The Sea Tiger has an untold story on its own. The Sea Tiger did not go down with pirate treasure, or in the storm of the century, or attacked by kamikazes, this intentional wreck peacefully slipped underneath the waves in 1999. The Sea Tiger is located about a quarter-mile south of Kewalo Basin. The max. depth is 130 feet but usually limited to about 100 -125 feet, with visibility between 35 to 200ft. In 1992, 93 undocumented immigrants were discovered aboard this 168-foot ship, which was known as Yun Fong Seong No. 303. All five crew members were sent to prison and the boat was seized. In 1994, it was sold to a fisherman who renamed it the Sea Tiger. After the coast guard repeatedly fined the fisherman, he abandoned it in Honolulu Harbor. Voyager Submarines bought the Sea Tiger for $1 and sank it in 1999.
Sea Tiger is our deepest recreational wreck on Oahu. However, it is very close to shore and is usually in very calm water, making this a great dive year-round. This is divers’ favorite wreck!
Today, the Sea Tiger has a community of homeowners: Captain Giant Sea Turtle is often found lounging outside on the deck. The vessel is under regular surveillance by the Spotted Eagle Ray squadron, and guarded at night by the Lone Reef Sharks. Apparently someone hired a chimney sweep to scrub the smoke stacks, according to Aloha Joe’s.
This wreck has a depth of about 100 feet and is a crew favorite. Commissioned in 1944, it was a fueling ship for other Navy vessels at sea during World War II and the Korean War. Measuring in at 174 feet long, it carried 250,000 gallons of fuel. This ship also carries a large gun on its stern, with its mount clearly visible. At some point in the 1950s, the ship was decommissioned and mothballed in Guam. In 1989, Atlantis Submarines sank the ship as a marine life habitat. When currents and conditions allow and the air is plentiful, you can swim over to the shipwreck San Pedro about 40 yards away. There is so much to see here with two fantastic wrecks in just one dive!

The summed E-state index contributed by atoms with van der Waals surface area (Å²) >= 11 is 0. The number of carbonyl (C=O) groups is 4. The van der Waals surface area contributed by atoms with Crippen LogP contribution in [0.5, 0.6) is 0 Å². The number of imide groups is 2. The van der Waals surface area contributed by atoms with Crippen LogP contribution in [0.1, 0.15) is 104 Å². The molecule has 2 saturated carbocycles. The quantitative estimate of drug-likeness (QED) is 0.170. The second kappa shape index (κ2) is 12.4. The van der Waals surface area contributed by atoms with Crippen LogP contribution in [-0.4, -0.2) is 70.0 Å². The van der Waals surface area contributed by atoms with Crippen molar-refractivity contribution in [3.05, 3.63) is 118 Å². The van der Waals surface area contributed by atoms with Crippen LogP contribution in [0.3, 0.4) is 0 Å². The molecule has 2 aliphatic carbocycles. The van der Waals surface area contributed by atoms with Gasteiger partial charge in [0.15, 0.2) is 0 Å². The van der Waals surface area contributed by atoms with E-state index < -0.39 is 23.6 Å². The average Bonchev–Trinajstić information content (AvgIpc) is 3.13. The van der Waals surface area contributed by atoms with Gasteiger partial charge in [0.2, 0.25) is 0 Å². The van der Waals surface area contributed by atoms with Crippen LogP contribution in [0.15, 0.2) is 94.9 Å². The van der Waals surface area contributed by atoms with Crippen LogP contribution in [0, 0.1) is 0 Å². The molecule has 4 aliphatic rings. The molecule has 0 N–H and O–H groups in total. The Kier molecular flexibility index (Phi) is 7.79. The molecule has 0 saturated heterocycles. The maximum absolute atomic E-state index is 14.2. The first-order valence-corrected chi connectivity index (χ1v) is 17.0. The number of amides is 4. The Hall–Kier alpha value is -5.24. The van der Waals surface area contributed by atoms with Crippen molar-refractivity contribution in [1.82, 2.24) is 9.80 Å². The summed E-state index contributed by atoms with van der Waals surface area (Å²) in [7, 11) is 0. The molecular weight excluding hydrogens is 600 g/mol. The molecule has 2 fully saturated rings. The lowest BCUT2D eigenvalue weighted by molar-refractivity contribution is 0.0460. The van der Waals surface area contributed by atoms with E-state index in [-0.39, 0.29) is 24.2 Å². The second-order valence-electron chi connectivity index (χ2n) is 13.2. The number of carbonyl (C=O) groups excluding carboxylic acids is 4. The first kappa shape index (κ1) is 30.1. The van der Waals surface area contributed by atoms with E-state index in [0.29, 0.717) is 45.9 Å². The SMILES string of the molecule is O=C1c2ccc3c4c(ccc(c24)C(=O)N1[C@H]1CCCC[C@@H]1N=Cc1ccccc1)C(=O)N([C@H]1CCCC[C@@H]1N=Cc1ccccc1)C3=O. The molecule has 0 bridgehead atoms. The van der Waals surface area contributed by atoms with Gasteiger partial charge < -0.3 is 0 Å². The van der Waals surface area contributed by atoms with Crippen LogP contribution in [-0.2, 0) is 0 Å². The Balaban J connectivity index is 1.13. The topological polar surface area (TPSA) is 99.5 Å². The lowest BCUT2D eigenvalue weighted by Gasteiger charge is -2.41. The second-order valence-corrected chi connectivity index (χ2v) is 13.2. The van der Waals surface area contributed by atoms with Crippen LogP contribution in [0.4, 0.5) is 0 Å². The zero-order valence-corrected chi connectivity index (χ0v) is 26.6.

The San Pedro lies beside the YO-257 at 85 feet. This 111-foot-long vessel was built in Japan and operated by a Korean fishing company. In 1975, the ship was carrying bait, food, and other cargo to a fishing fleet when she caught fire off South Point. Badly damaged, the ship was towed to Keehi Lagoon, where it remained anchored for nearly two decades before sinking in the harbor. Atlantis submarines again saved the day and sank the vessel for us to enjoy in 1996. This dive site is where we have our best chances of seeing white tip reef sharks. If we are running behind schedule, the Atlantis submarine will give us a buzz while we are under.
This is a large reef dive located right outside Kewalo Basin Harbor with a maximum depth of 40 feet. Nautilus Reef is enjoyable for beginners and experienced divers, as there are usually many octopuses and large eels to see here. This is also one of the only places where large schools of Mu can be found.
KEWALO PIPE | HORSESHOE REEF
Kewalo Pipe is a very large dive site. Depending on where we moor up, depths vary from 30 to 60 feet. This site is centered on an old storm drain that travels from shore to a huge coral bed in 60 feet of water. At the end of the pipe, large schools of barracuda often hang out, as well as the largest moray eels around. On the east side of the pipe is Horseshoe Reef, abundant with life. On the west side, you will find Bob’s Bunker.
Turtle Canyons is THE turtle spot off Waikiki, where we often see 10 to 20 turtles on a single dive! The max. depth at this site is 35 feet. Here, there are a series of reef fingers with an incredible amount of life, making it a great location for everyone, even snorkelers. This is a calm site, perfect for beginners, and on a clear day, even the most experienced divers will come up amazed. Due to its large span, we are unable to cover the entire dive site in two dives.